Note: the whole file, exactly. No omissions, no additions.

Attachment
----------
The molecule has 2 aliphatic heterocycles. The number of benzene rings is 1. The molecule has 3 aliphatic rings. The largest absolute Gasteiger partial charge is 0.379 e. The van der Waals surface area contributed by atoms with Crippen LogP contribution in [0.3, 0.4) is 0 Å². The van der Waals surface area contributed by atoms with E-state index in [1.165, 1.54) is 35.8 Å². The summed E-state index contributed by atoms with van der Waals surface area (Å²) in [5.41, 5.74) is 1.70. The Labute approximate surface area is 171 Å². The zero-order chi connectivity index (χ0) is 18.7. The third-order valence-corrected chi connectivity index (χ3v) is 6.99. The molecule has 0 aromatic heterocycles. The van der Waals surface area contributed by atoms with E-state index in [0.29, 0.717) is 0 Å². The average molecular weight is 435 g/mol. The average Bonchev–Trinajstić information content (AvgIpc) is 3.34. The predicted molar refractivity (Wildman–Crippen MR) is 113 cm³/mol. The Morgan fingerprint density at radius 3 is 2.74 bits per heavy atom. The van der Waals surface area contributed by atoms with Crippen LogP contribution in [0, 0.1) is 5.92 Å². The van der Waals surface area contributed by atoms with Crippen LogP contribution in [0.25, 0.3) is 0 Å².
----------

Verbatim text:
The molecule has 2 aliphatic heterocycles. The number of benzene rings is 1. The molecule has 3 aliphatic rings. The largest absolute Gasteiger partial charge is 0.379 e. The van der Waals surface area contributed by atoms with Crippen LogP contribution in [0.3, 0.4) is 0 Å². The van der Waals surface area contributed by atoms with E-state index in [1.165, 1.54) is 35.8 Å². The summed E-state index contributed by atoms with van der Waals surface area (Å²) in [5.41, 5.74) is 1.70. The Labute approximate surface area is 171 Å². The zero-order chi connectivity index (χ0) is 18.7. The third-order valence-corrected chi connectivity index (χ3v) is 6.99. The molecule has 0 aromatic heterocycles. The van der Waals surface area contributed by atoms with E-state index in [0.29, 0.717) is 0 Å². The average molecular weight is 435 g/mol. The average Bonchev–Trinajstić information content (AvgIpc) is 3.34. The predicted molar refractivity (Wildman–Crippen MR) is 113 cm³/mol. The Morgan fingerprint density at radius 3 is 2.74 bits per heavy atom. The van der Waals surface area contributed by atoms with Crippen LogP contribution in [0, 0.1) is 5.92 Å². The van der Waals surface area contributed by atoms with Crippen LogP contribution in [0.25, 0.3) is 0 Å².